The problem is that no significant country, let alone no economic bloc, can today commit economic suicide without endangering the international economy. So, Europe’s situation is now the number one risk for the global economy in 2013. As if this were not enough, the situation in the US now constitutes the second most important risk for the economic outlook next year. If no political compromise is achieved in the US Congress by the end of this year or in the early days of 2013, the US economy will be buffeted by two compounded shocks: the ending of two categories of tax reductions – and thus tax increases – and the automatic, across-the-board budget reductions of more than $100 billion a year. If it were to come into effect because of political paralysis, this “fiscal cliff” would presumably bring the US economy back into recession or at least to zero growth next year, with easy-to-fathom consequences and ripple effects for the global economy. Of course, reason dictates that a compromise will occur; however, t he present dysfunctionality in the American political system means that we are in for some nail-biting moments at the end of this year. General Electric, for instance, announced this week that it is refinancing in advance $5 billion of bonds to protect itself against the possible turmoil of a fiscal cliff.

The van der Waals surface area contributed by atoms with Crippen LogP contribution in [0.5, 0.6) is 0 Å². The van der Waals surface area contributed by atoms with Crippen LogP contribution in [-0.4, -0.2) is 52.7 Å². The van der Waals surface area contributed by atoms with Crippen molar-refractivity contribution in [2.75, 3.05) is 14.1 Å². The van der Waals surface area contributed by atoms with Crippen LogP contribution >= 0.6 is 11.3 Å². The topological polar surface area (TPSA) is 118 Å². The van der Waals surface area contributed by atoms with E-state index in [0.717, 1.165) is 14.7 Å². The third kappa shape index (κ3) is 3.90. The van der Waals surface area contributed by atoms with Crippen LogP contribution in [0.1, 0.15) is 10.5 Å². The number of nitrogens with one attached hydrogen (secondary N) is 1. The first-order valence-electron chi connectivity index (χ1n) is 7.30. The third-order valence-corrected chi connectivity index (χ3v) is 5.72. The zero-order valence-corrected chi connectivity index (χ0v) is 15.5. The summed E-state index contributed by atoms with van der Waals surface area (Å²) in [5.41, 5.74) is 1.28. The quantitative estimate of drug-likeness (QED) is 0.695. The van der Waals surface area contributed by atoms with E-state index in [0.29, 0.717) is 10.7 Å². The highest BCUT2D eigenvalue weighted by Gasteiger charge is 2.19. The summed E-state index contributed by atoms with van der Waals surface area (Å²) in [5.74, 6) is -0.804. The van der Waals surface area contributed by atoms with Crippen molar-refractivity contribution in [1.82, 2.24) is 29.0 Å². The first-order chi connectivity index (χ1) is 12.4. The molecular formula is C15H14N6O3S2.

It is a sad but telling irony that the two economic regions that were in the past not shy of patronising and giving lessons on economic governance to the rest of the world are today the ones whose irresponsible behaviour is putting at risk the global economy. Once the shocks and aftershocks, and all the lessons, from the 2008 crisis are absorbed, and once, hopefully, much-needed changes in economic and financial structures will have taken place, what history may retain from the 2008 crisis and its aftermath is how it has put an end to whatever claims of legitimacy the Western powers – Europe and the US – may have made in the past to telling other countries how they should be managed, or run their economies.
The writer is president of Smadja & Smadja, a strategic advisory firm